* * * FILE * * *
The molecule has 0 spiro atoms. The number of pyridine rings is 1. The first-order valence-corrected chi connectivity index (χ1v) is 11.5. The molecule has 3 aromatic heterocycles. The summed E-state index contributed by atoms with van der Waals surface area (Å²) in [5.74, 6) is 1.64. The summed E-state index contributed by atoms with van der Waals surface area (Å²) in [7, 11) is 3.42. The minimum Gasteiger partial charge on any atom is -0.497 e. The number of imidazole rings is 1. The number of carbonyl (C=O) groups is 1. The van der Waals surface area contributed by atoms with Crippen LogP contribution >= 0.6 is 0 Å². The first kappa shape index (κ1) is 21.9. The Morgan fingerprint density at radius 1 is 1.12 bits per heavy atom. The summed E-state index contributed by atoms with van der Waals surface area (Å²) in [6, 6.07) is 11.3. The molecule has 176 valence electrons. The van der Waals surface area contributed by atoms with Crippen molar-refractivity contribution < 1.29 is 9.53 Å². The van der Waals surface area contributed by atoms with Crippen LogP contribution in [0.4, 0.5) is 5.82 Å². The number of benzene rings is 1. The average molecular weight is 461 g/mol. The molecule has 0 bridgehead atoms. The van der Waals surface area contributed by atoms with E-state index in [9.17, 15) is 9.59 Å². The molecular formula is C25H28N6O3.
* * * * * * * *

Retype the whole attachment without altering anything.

The molecule has 0 spiro atoms. The number of pyridine rings is 1. The first-order valence-corrected chi connectivity index (χ1v) is 11.5. The molecule has 3 aromatic heterocycles. The summed E-state index contributed by atoms with van der Waals surface area (Å²) in [5.74, 6) is 1.64. The summed E-state index contributed by atoms with van der Waals surface area (Å²) in [7, 11) is 3.42. The minimum Gasteiger partial charge on any atom is -0.497 e. The number of imidazole rings is 1. The number of carbonyl (C=O) groups is 1. The van der Waals surface area contributed by atoms with Crippen LogP contribution >= 0.6 is 0 Å². The first kappa shape index (κ1) is 21.9. The Morgan fingerprint density at radius 1 is 1.12 bits per heavy atom. The summed E-state index contributed by atoms with van der Waals surface area (Å²) in [6, 6.07) is 11.3. The molecule has 176 valence electrons. The van der Waals surface area contributed by atoms with Crippen molar-refractivity contribution < 1.29 is 9.53 Å². The van der Waals surface area contributed by atoms with Crippen LogP contribution in [0.4, 0.5) is 5.82 Å². The number of benzene rings is 1. The average molecular weight is 461 g/mol. The molecule has 0 bridgehead atoms. The van der Waals surface area contributed by atoms with E-state index in [9.17, 15) is 9.59 Å². The molecular formula is C25H28N6O3.